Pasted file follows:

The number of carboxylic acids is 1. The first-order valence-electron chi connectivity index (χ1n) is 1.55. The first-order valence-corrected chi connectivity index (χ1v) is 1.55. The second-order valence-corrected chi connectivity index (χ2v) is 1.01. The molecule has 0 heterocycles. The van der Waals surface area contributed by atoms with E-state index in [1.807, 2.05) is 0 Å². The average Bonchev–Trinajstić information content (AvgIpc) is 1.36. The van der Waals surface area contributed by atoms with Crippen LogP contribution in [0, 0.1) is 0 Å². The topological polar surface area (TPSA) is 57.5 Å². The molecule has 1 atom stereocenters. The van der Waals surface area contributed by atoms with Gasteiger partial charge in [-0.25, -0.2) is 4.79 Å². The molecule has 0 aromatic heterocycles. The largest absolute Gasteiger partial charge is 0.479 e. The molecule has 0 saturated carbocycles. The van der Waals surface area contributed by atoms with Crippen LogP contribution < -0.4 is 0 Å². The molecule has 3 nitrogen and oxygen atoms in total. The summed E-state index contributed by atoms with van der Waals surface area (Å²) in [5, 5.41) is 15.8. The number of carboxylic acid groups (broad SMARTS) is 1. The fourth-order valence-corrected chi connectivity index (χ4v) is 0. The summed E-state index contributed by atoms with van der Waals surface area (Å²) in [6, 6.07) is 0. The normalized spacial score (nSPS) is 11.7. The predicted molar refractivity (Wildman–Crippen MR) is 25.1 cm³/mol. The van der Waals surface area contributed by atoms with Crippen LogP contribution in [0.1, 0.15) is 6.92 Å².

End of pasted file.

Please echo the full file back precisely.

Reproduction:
The number of carboxylic acids is 1. The first-order valence-electron chi connectivity index (χ1n) is 1.55. The first-order valence-corrected chi connectivity index (χ1v) is 1.55. The second-order valence-corrected chi connectivity index (χ2v) is 1.01. The molecule has 0 heterocycles. The van der Waals surface area contributed by atoms with E-state index in [1.807, 2.05) is 0 Å². The average Bonchev–Trinajstić information content (AvgIpc) is 1.36. The van der Waals surface area contributed by atoms with Crippen LogP contribution in [0, 0.1) is 0 Å². The topological polar surface area (TPSA) is 57.5 Å². The molecule has 1 atom stereocenters. The van der Waals surface area contributed by atoms with Gasteiger partial charge in [-0.25, -0.2) is 4.79 Å². The molecule has 0 aromatic heterocycles. The largest absolute Gasteiger partial charge is 0.479 e. The molecule has 0 saturated carbocycles. The van der Waals surface area contributed by atoms with Crippen LogP contribution < -0.4 is 0 Å². The molecule has 3 nitrogen and oxygen atoms in total. The summed E-state index contributed by atoms with van der Waals surface area (Å²) in [5, 5.41) is 15.8. The number of carboxylic acid groups (broad SMARTS) is 1. The fourth-order valence-corrected chi connectivity index (χ4v) is 0. The summed E-state index contributed by atoms with van der Waals surface area (Å²) in [6, 6.07) is 0. The normalized spacial score (nSPS) is 11.7. The predicted molar refractivity (Wildman–Crippen MR) is 25.1 cm³/mol. The van der Waals surface area contributed by atoms with Crippen LogP contribution in [0.1, 0.15) is 6.92 Å².